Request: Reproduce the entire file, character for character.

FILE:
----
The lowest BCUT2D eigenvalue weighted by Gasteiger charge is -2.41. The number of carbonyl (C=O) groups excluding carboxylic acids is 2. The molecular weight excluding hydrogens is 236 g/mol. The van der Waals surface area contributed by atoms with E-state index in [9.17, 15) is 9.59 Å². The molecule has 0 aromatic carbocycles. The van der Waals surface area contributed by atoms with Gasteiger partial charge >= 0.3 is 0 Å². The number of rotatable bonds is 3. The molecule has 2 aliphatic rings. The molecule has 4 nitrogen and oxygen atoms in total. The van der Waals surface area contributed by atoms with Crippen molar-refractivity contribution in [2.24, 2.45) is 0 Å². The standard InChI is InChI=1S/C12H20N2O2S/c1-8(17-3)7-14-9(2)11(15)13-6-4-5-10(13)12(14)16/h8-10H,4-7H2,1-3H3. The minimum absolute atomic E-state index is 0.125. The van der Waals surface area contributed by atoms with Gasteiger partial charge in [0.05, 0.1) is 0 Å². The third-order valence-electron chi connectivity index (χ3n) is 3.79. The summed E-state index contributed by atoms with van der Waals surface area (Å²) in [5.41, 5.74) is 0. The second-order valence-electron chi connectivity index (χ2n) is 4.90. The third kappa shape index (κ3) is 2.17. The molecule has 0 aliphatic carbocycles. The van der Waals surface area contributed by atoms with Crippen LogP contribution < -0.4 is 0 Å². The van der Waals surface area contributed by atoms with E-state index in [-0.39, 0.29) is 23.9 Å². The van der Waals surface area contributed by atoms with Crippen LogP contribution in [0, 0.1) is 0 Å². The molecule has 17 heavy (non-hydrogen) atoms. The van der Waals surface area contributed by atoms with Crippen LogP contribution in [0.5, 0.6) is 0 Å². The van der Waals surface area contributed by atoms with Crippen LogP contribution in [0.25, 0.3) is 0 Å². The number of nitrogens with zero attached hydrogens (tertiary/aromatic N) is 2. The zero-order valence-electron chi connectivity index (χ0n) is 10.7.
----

The lowest BCUT2D eigenvalue weighted by Gasteiger charge is -2.41. The number of carbonyl (C=O) groups excluding carboxylic acids is 2. The molecular weight excluding hydrogens is 236 g/mol. The van der Waals surface area contributed by atoms with E-state index in [9.17, 15) is 9.59 Å². The molecule has 0 aromatic carbocycles. The van der Waals surface area contributed by atoms with Gasteiger partial charge >= 0.3 is 0 Å². The number of rotatable bonds is 3. The molecule has 2 aliphatic rings. The molecule has 4 nitrogen and oxygen atoms in total. The van der Waals surface area contributed by atoms with Crippen molar-refractivity contribution in [2.24, 2.45) is 0 Å². The standard InChI is InChI=1S/C12H20N2O2S/c1-8(17-3)7-14-9(2)11(15)13-6-4-5-10(13)12(14)16/h8-10H,4-7H2,1-3H3. The minimum absolute atomic E-state index is 0.125. The van der Waals surface area contributed by atoms with Gasteiger partial charge in [0.05, 0.1) is 0 Å². The third-order valence-electron chi connectivity index (χ3n) is 3.79. The summed E-state index contributed by atoms with van der Waals surface area (Å²) in [5.41, 5.74) is 0. The second-order valence-electron chi connectivity index (χ2n) is 4.90. The third kappa shape index (κ3) is 2.17. The molecule has 0 aliphatic carbocycles. The van der Waals surface area contributed by atoms with Crippen LogP contribution < -0.4 is 0 Å². The van der Waals surface area contributed by atoms with E-state index in [-0.39, 0.29) is 23.9 Å². The van der Waals surface area contributed by atoms with Crippen LogP contribution in [0, 0.1) is 0 Å². The molecule has 17 heavy (non-hydrogen) atoms. The van der Waals surface area contributed by atoms with Crippen LogP contribution in [0.5, 0.6) is 0 Å². The van der Waals surface area contributed by atoms with Crippen LogP contribution in [0.25, 0.3) is 0 Å². The number of nitrogens with zero attached hydrogens (tertiary/aromatic N) is 2. The zero-order valence-electron chi connectivity index (χ0n) is 10.7.